“This has reduced China’s appetite for steel and copper and other commodities that are used to build roads, subways and reservoirs,” Chen said. “It is not good for the economy and is one of the main reasons China cannot import more.”

While China has attempted to boost the economy using monetary (cutting RRR ratios and interest rates) and fiscal (boosting spending at the local government level) stimulus, for now it appears to have cut back on the traditional growth dynamo which propelled China as the focus of global growth during the financial crisis - its relentless debt creation, which has doubled its total debt/EBITDA from just over 150% in 2007 to over 300% as of this year (282% as of 2014).

It is this slowdown in China's debt creation that is the true reason behind the global growth slowdown experienced both in China and around the globe.

Bloomberg offers a ray of hope when it notes that the rout in buying showed signs of easing last month. China’s iron-ore imports rose to 82.13 million tons, a jump of 22 percent compared with a year earlier. Even so, the extra shipments are mostly because of rising Chinese steel exports, or tolling, rather than the nation’s own demand, according to Andy Xie who predicted in February that iron-ore prices would sink into the $30s this year, compared with $71 at the start of the year.

Unfortunately, there is only so much time China can buy: Chinese steel mills have been pressured by losses, low prices and overcapacity as demand drops to levels unseen since 2009, cutting profits and reducing incentive for re-stocking. Worse, as we first showed two months ago, as a result of until recently soaring debt levels and collapsing commodity prices, more than half of indebted Chinese commodity companies are facing the grim prospect of imminent bankruptcy as they can't even cover one year of interest with their existing cash flows.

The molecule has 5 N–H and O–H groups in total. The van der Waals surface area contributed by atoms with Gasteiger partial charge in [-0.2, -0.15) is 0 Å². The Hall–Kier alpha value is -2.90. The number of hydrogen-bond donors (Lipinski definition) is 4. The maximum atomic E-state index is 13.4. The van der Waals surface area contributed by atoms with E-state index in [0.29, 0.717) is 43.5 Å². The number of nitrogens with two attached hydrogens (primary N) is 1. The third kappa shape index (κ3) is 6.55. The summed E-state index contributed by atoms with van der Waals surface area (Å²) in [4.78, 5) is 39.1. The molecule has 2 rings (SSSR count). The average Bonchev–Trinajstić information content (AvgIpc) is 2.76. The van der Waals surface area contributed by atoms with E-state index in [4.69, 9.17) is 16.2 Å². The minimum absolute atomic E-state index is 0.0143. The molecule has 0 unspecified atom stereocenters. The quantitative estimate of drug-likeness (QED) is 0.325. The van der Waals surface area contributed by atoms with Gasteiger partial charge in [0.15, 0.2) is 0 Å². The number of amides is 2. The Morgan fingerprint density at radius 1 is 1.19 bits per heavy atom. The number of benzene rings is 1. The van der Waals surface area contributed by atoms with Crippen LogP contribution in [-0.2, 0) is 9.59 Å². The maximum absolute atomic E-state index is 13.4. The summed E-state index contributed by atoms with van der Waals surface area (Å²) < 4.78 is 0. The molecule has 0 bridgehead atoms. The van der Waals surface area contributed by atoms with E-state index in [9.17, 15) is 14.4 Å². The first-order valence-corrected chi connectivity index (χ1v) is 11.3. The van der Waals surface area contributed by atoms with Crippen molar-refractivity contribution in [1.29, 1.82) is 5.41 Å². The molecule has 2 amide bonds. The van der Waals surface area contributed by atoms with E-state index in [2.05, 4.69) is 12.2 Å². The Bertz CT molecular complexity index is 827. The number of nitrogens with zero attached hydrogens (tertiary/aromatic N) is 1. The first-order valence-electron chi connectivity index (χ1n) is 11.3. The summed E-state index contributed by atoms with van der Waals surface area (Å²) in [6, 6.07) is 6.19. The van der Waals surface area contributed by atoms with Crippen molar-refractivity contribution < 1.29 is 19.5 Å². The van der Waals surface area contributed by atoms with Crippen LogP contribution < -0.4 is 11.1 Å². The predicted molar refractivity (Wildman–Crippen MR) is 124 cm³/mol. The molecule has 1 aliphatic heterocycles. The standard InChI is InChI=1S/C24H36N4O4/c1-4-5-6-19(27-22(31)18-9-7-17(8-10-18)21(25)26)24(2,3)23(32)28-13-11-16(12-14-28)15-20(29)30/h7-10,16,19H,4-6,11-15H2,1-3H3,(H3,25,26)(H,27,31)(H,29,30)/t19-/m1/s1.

As a result, the commentary is downright disastrous:

“For dry bulk, China has gone completely belly up,” said Erik Nikolai Stavseth, an analyst at Arctic Securities ASA in Oslo, talking about ships that haul everything from coal to iron ore to grain. “Present Chinese demand is insufficient to service dry-bulk production, which is driving down rates and subsequently asset values as they follow each other.”


“China’s slowdown has come as a major shock to the system,” said Hartland Shipping’s Prentis. “We are now caught in the twilight zone between shifts in China’s economy, and it is uncomfortable as it’s causing unexpected slowing of demand.”

So what can one do?

There are two options: do as the Blooomberg article sarcastically suggests, and Hope Shipping Isn't Telling the Real Story of China, or one can prepare for the mother of all mean reversions: after all it was China that dragged the world out of the second great depression (if only temporarily) when it unleashed the biggest debt-creation spree in history (one putting the Fed and all its peers to shame as we showed previously). It will be only fitting that China's drags it back in.